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TransUnion employers survey credit report question error

Consumer reporting agency releases botched survey results

Also, see

National Financial Literacy Month, 2011 (video),
Myth: Employers use credit scores


TransUnion conducted a survey of human resource decision makers, but asked the wrong question.

TransUnion's official policy is to not supply credit scores for employment screening. But in the survey, instead of credit report use by employers, the consumer reporting agency asked about credit score use. TransUnion gave the survey results to U.S. News, who blogged about it in February. The post was a number-one hit in a news search for the term credit score.

Unintended consequence

When asked by's author about the discrepancy, the U.S. News reporter replied with a correction (eventually), but not before a writer, television commentator and author of the best credit score book chimed in.

TransUnion's public relations firm said that it recommissioned the survey, and that the correct questions are:

"As part of your screening process for potential employees, do you utilize a Pre-Employment Credit Report?"

"Does a candidate's Pre-Employment Credit Report play a role in whether or not your company decides to extend an offer to that person?"

The surprising result of the original (flawed) survey was that, despite TransUnion's stated policy, 13% of the respondents replied that they use credit scores.

Comedy of errors

The official TransUnion press release states, "For the full survey results, and to learn more about managing your finances, log onto and visit the learning center." If you find the survey results there, please write.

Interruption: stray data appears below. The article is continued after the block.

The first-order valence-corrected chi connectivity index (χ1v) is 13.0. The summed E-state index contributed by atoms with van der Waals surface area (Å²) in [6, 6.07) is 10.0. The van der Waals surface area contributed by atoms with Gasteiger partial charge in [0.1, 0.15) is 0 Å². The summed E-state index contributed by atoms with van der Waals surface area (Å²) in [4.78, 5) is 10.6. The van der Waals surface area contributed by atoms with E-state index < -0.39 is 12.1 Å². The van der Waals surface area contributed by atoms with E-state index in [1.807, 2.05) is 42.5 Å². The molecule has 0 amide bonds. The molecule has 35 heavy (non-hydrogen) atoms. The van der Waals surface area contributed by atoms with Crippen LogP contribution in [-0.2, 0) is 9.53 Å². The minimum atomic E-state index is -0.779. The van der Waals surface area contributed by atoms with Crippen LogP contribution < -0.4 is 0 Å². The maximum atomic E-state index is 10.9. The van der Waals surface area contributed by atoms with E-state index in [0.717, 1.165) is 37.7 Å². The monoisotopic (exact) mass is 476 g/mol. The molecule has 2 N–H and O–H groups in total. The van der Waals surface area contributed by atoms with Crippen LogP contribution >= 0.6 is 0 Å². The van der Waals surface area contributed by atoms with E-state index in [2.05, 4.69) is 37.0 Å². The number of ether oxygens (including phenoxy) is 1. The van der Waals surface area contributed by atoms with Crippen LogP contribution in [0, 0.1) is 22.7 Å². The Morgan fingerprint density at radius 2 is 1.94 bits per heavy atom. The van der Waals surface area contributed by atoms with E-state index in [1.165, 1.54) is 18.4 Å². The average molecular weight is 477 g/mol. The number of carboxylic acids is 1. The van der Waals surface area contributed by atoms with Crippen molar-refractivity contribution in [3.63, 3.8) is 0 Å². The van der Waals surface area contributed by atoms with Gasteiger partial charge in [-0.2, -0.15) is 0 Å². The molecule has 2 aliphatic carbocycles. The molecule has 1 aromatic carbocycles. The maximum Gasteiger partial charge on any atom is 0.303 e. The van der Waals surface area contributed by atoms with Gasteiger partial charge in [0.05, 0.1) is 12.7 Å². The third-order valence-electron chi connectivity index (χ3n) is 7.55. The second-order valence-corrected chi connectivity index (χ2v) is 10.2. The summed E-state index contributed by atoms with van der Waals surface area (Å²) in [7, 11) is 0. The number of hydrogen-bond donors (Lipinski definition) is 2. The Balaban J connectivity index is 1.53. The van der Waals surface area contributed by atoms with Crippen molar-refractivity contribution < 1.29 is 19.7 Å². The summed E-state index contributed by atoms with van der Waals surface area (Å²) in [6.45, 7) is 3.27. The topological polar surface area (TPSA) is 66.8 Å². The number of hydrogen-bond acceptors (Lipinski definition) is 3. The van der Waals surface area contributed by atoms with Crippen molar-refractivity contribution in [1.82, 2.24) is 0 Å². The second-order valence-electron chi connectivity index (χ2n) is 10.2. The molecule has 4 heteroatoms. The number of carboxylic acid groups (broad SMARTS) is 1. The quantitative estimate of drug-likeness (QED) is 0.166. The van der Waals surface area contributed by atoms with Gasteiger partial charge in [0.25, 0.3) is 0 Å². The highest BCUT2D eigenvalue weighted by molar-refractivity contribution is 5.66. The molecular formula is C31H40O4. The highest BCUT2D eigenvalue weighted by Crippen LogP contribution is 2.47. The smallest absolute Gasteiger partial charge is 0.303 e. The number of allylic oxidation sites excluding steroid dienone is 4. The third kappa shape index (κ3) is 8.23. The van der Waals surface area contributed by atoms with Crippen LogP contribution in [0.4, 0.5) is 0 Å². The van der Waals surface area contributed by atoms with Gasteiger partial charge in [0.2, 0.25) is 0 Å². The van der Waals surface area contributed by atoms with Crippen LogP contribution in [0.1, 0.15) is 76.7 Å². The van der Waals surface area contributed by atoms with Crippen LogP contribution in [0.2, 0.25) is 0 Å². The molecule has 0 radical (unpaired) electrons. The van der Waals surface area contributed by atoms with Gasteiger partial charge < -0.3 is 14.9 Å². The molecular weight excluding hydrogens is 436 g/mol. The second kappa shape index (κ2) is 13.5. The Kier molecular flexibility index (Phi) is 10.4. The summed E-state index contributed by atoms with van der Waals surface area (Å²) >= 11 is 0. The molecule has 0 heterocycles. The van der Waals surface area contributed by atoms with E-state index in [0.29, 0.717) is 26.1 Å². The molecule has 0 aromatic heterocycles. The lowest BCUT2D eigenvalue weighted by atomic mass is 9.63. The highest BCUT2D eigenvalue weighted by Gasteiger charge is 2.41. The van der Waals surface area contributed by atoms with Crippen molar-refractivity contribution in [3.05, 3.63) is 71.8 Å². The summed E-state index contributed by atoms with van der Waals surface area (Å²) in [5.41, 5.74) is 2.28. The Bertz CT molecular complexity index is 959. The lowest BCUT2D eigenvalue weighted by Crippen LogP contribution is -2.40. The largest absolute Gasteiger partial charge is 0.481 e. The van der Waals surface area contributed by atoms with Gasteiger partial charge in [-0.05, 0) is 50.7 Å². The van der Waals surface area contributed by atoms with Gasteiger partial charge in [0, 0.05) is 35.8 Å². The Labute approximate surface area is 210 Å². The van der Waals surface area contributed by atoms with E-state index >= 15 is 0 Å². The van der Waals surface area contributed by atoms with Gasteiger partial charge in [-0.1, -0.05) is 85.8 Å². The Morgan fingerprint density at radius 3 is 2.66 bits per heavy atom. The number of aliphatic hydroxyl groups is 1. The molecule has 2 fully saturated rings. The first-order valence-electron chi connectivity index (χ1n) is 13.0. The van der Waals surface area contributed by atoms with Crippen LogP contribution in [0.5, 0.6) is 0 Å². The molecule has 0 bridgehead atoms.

The U.S. News reporter's belief that credit scores are used by employers was repeated in a Wall Street Journal blog. Written one week after the TransUnion correction, the WSJ blog headline and story were correct, but the HTML page title and meta description used the words score and scores. Alerted to that error by's author, WSJ changed the page title, but the description (on your browser's menu, View, Source) remains "Many employers are checking job candidates' credit scores, but how big of a factor are credit scores in a company's eventual decision to hire?"

Viral marketing can make you sick.

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Do employers use credit scores?

Don't believe it.

April, 1997: "Information on how to obtain one's credit score is suspiciously absent from your site. How do I get mine?"

"And we're not running a game show. I mean, we're evaluating risk. We're not trying to have people get--achieve the highest score."

"Fisher is a fan of going by the book and then beyond it."

"He beat the scoring proponents to the punch by scooping up the web address, from which he launches often strident, sometimes wacky, but usually well-documented attacks on the credit-scoring concept and the industries that support it."

Realty Consumers Empowered By Online "Peoples" Court - "His Web site helped him-- and millions of other consumers-- extend fair credit reporting rights to credit scoring information."

"Fisher operates the Web site, which skewers the secrecy of the credit bureaus and Fair, Isaac." - The Detroit News

" is an exceptionally-interesting site that offers news and information regarding credit scoring and-- really-- the entire credit process."

"'Garbage in, garbage out,' says Greg Fisher of Dayton, Ohio, who runs two Web sites on the subject, and"